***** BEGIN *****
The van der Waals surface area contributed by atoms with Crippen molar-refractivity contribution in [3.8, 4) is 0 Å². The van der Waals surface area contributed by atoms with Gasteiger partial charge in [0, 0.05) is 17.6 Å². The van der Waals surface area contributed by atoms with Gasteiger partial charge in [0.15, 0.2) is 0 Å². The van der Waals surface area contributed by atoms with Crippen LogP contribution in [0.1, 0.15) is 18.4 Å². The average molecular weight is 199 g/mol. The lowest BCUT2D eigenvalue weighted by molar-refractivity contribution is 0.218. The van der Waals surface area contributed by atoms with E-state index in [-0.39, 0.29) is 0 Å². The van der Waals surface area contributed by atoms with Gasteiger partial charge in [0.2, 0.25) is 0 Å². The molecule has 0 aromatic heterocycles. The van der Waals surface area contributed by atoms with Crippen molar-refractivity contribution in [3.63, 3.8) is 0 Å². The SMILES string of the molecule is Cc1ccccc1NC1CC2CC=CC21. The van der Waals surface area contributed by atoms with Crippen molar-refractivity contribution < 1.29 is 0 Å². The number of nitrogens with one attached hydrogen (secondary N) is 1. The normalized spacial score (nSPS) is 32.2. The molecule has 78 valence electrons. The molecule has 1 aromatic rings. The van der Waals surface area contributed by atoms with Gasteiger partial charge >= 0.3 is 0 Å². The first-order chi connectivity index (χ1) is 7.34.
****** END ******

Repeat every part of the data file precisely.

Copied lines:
The van der Waals surface area contributed by atoms with Crippen molar-refractivity contribution in [3.8, 4) is 0 Å². The van der Waals surface area contributed by atoms with Gasteiger partial charge in [0, 0.05) is 17.6 Å². The van der Waals surface area contributed by atoms with Gasteiger partial charge in [0.15, 0.2) is 0 Å². The van der Waals surface area contributed by atoms with Crippen LogP contribution in [0.1, 0.15) is 18.4 Å². The average molecular weight is 199 g/mol. The lowest BCUT2D eigenvalue weighted by molar-refractivity contribution is 0.218. The van der Waals surface area contributed by atoms with E-state index in [-0.39, 0.29) is 0 Å². The van der Waals surface area contributed by atoms with Gasteiger partial charge in [0.2, 0.25) is 0 Å². The molecule has 0 aromatic heterocycles. The van der Waals surface area contributed by atoms with Crippen molar-refractivity contribution in [3.63, 3.8) is 0 Å². The SMILES string of the molecule is Cc1ccccc1NC1CC2CC=CC21. The van der Waals surface area contributed by atoms with Crippen molar-refractivity contribution < 1.29 is 0 Å². The number of nitrogens with one attached hydrogen (secondary N) is 1. The normalized spacial score (nSPS) is 32.2. The molecule has 78 valence electrons. The molecule has 1 aromatic rings. The van der Waals surface area contributed by atoms with Gasteiger partial charge >= 0.3 is 0 Å². The first-order chi connectivity index (χ1) is 7.34.